Number of Foreign Fighters in Iraq and Syria Reaches All-Time High

The number of foreign fighters in Iraq and Syria has reached a record high, due in part to the successful recruitment drive by groups such as ISIS. Mohamed Mounzer Masri/REUTERS

The number of foreign nationals that have travelled to Iraq and Syria to join and fight for Sunni militant groups has reached an all-time high, in part due to successful use of propaganda as a recruitment tool abroad, according to experts.

New figures released by the International Center for the Study of Radicalisation and Political Violence (ICSR) show that up to 20,730 people have travelled to the region in order to fight under the banner of various radical Islamist groups, including the Islamic State (ISIS) and al-Qaeda affiliate Jubhat al-Nusra, since the outbreak of the Syrian civil war in March 2011.

Of these fighters, 3,950 - almost a fifth of the total figure - western European citizens. The highest numbers of western European fighters originated from France from where 1,200 nationals have travelled to the Middle East. In the rest of the world, Tunisia and Saudi Arabia are the country's from which the largest number of fighter's originated from - producing between 1,500-3,000 and 1,500-2,500 fighters respectively.

Torbjorn Soltvedt, principal MENA analyst at Verisk Maplecroft, a leading global risk analytics company, suspects that the figures are the highest they have ever been because they now take into account ISIS's advance into Iraq last summer and its mass recruitment and propaganda campaign.

"Most of the focus was on the number of fighters in Syria. I think these recent figures, 18,000, 20,000, are catching up to this mass recruitment of the Islamic State and the advance into Iraq last summer that really boosted their profile," said Soltvedt.

Despite the growth in the numbers, Soltvedt believes that groups such as ISIS have reached their "peak" when it comes to their recruitment efforts because of the US-led campaign against militant groups in the region and conditions which are forcing would-be jihadists to return home.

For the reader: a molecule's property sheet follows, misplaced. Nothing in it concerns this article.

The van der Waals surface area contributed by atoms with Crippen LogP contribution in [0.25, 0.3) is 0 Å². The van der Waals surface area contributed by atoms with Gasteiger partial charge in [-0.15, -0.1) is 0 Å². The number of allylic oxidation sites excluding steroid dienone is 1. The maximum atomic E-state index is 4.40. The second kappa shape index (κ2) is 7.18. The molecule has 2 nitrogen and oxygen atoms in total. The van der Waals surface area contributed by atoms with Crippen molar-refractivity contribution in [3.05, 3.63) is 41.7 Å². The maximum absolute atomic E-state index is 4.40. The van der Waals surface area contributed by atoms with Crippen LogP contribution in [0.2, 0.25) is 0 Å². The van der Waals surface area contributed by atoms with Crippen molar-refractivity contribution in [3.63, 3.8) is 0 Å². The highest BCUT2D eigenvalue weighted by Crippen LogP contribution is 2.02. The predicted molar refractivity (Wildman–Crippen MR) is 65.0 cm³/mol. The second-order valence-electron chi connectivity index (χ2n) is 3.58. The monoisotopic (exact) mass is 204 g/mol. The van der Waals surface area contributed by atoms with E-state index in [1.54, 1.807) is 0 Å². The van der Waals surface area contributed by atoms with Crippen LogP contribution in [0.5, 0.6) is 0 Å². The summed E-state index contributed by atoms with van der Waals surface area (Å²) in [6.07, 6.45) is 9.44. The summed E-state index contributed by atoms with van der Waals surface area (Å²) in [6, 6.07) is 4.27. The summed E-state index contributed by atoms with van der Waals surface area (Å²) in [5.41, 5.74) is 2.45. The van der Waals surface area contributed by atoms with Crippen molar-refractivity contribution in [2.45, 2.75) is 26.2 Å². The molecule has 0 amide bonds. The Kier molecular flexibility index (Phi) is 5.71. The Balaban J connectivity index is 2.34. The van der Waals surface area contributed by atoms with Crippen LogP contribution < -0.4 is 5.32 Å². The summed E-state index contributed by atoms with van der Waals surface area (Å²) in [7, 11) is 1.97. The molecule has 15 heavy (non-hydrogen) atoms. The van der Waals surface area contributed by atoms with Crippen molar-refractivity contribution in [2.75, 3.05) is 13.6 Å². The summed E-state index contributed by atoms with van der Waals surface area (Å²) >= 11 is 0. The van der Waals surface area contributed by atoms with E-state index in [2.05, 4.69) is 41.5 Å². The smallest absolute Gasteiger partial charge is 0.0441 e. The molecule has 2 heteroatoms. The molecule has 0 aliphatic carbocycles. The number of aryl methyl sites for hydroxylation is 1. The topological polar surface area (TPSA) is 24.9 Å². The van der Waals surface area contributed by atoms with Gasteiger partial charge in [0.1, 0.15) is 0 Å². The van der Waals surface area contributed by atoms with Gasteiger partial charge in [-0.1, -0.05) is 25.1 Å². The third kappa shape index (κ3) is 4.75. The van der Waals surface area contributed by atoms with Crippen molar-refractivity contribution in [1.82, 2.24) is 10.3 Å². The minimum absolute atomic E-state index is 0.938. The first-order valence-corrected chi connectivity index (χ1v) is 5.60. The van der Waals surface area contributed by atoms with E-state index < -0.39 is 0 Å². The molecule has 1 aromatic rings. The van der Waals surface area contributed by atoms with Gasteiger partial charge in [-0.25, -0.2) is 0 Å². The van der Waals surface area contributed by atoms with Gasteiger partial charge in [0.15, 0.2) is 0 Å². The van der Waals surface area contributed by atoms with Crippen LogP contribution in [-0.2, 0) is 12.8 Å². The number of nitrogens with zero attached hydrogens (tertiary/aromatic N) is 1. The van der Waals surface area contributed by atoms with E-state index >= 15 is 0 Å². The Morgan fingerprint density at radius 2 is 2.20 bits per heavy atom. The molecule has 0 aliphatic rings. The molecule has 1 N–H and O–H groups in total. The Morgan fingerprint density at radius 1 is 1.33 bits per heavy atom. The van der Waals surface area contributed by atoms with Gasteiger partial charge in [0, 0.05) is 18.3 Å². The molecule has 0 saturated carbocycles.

"There have been problems recently with morale within the Islamic State [ISIS]. In terms of their recruitment within Europe, the main message that they're trying to convey is that there is this great injustice going on in Syria and in Iraq. Some people turn up and see the reality is often very different," he says.

"Initially, the Islamic State had a lot of momentum, driving forward, pushing the Iraqi army back, pushing the rebels in Syria back. Whereas now, since the start of the airstrikes, the dynamic has changed a bit more, it's more of an insurgency now. They've had to rely on more on insurgent tactic and guerrilla tactics."

He adds that the brutality of the radical militant groups, such as ISIS, often causes foreign jihadists to try and return to their home nations: "Clearly the group relies on very high-level brutality and reprisals to maintain control in the areas it occupies. So I think that accounts for why we see a lot of fighters initially going there and then wanting to get help to get back here [to Europe]," he adds.

"I think they have probably reached their peak in terms of recruitment. It's not to say that more people won't join them but I don't think we will see the same growth as they have since last summer mainly because of these sort of morale concerns."

To gather the figures, ICSR monitored foreign fighters travelling to the region using official government figures, media reports and claims made by the militant groups.

Despite reports of a number of foreign fighters attempting to return home, ICSR's director, Peter Neumann, told Vox that the fighters fleeing to the region "have completely absorbed [radical] ideology, and see themselves more-or-less as fighters".

"What happened after the Afghanistan conflict in the 1980s was an internationally networked core of activists who were seeing themselves as a rapid reaction force to whatever happened in the Muslim world."

Nuemann estimates that 25% of foreign fighters who travelled to the region will return home to plan and carry out attacks and warns that these "tend to be [among] the more lethal and more viable terrorist plots".